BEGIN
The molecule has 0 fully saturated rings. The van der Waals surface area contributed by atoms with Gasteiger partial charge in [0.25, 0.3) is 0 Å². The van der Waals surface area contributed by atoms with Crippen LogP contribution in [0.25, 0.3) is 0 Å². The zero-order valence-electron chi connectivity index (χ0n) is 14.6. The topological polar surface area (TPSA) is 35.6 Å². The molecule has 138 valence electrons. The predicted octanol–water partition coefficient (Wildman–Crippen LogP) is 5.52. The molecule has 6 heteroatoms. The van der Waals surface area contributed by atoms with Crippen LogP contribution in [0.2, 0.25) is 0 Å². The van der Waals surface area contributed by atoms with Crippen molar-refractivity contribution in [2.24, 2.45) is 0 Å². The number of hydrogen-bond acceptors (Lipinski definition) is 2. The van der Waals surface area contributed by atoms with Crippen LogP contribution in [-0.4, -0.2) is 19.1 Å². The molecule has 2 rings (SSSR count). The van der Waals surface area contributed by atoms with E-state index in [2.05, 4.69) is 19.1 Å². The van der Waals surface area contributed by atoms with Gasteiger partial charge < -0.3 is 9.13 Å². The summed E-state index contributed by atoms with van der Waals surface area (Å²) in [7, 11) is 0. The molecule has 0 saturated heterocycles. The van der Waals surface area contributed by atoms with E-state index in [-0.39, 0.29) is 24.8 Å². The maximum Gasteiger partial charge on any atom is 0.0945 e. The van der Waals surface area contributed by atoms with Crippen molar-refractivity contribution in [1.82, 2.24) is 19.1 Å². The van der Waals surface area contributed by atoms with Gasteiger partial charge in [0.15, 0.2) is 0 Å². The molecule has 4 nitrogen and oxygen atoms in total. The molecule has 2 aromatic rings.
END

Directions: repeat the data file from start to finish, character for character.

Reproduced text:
The molecule has 0 fully saturated rings. The van der Waals surface area contributed by atoms with Gasteiger partial charge in [0.25, 0.3) is 0 Å². The van der Waals surface area contributed by atoms with Crippen LogP contribution in [0.25, 0.3) is 0 Å². The zero-order valence-electron chi connectivity index (χ0n) is 14.6. The topological polar surface area (TPSA) is 35.6 Å². The molecule has 138 valence electrons. The predicted octanol–water partition coefficient (Wildman–Crippen LogP) is 5.52. The molecule has 6 heteroatoms. The van der Waals surface area contributed by atoms with Crippen LogP contribution in [0.2, 0.25) is 0 Å². The van der Waals surface area contributed by atoms with Crippen molar-refractivity contribution in [2.24, 2.45) is 0 Å². The number of hydrogen-bond acceptors (Lipinski definition) is 2. The van der Waals surface area contributed by atoms with Crippen LogP contribution in [-0.4, -0.2) is 19.1 Å². The molecule has 2 rings (SSSR count). The van der Waals surface area contributed by atoms with E-state index in [2.05, 4.69) is 19.1 Å². The van der Waals surface area contributed by atoms with Gasteiger partial charge < -0.3 is 9.13 Å². The summed E-state index contributed by atoms with van der Waals surface area (Å²) in [7, 11) is 0. The molecule has 0 saturated heterocycles. The van der Waals surface area contributed by atoms with E-state index in [-0.39, 0.29) is 24.8 Å². The maximum Gasteiger partial charge on any atom is 0.0945 e. The van der Waals surface area contributed by atoms with Crippen molar-refractivity contribution in [1.82, 2.24) is 19.1 Å². The van der Waals surface area contributed by atoms with Gasteiger partial charge in [0.15, 0.2) is 0 Å². The molecule has 4 nitrogen and oxygen atoms in total. The molecule has 2 aromatic rings.